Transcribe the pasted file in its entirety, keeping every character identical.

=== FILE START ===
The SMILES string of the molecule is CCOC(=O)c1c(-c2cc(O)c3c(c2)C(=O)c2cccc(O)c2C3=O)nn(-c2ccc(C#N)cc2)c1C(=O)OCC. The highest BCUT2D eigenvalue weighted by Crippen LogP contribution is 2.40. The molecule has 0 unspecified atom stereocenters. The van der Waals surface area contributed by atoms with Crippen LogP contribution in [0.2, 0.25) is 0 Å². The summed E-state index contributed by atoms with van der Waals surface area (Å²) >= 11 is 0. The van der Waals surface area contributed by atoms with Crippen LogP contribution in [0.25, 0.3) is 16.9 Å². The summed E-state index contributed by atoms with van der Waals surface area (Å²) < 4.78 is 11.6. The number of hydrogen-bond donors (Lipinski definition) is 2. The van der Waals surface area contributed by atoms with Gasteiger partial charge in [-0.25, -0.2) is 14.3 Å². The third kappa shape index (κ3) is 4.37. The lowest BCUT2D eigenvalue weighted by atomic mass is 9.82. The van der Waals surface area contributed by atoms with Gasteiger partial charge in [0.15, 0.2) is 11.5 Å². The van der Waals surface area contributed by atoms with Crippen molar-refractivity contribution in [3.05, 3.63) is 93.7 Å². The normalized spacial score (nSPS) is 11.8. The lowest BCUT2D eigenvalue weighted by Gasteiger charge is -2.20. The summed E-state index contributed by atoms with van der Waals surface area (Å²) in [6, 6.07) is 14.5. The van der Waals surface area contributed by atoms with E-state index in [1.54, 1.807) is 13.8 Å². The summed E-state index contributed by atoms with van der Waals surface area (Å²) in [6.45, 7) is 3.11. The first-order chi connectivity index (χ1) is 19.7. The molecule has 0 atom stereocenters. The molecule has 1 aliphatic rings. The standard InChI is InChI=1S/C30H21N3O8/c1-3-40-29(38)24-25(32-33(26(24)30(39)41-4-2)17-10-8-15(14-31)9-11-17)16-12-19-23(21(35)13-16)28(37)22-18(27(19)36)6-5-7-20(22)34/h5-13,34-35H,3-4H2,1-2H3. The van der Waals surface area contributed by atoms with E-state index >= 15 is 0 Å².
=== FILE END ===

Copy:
The SMILES string of the molecule is CCOC(=O)c1c(-c2cc(O)c3c(c2)C(=O)c2cccc(O)c2C3=O)nn(-c2ccc(C#N)cc2)c1C(=O)OCC. The highest BCUT2D eigenvalue weighted by Crippen LogP contribution is 2.40. The molecule has 0 unspecified atom stereocenters. The van der Waals surface area contributed by atoms with Crippen LogP contribution in [0.2, 0.25) is 0 Å². The summed E-state index contributed by atoms with van der Waals surface area (Å²) >= 11 is 0. The van der Waals surface area contributed by atoms with Crippen LogP contribution in [0.25, 0.3) is 16.9 Å². The summed E-state index contributed by atoms with van der Waals surface area (Å²) < 4.78 is 11.6. The number of hydrogen-bond donors (Lipinski definition) is 2. The van der Waals surface area contributed by atoms with Gasteiger partial charge in [-0.25, -0.2) is 14.3 Å². The third kappa shape index (κ3) is 4.37. The lowest BCUT2D eigenvalue weighted by atomic mass is 9.82. The van der Waals surface area contributed by atoms with Gasteiger partial charge in [0.15, 0.2) is 11.5 Å². The van der Waals surface area contributed by atoms with Crippen molar-refractivity contribution in [3.05, 3.63) is 93.7 Å². The normalized spacial score (nSPS) is 11.8. The lowest BCUT2D eigenvalue weighted by Gasteiger charge is -2.20. The summed E-state index contributed by atoms with van der Waals surface area (Å²) in [6, 6.07) is 14.5. The van der Waals surface area contributed by atoms with E-state index in [1.54, 1.807) is 13.8 Å². The summed E-state index contributed by atoms with van der Waals surface area (Å²) in [6.45, 7) is 3.11. The first-order chi connectivity index (χ1) is 19.7. The molecule has 0 atom stereocenters. The molecule has 1 aliphatic rings. The standard InChI is InChI=1S/C30H21N3O8/c1-3-40-29(38)24-25(32-33(26(24)30(39)41-4-2)17-10-8-15(14-31)9-11-17)16-12-19-23(21(35)13-16)28(37)22-18(27(19)36)6-5-7-20(22)34/h5-13,34-35H,3-4H2,1-2H3. The van der Waals surface area contributed by atoms with E-state index >= 15 is 0 Å².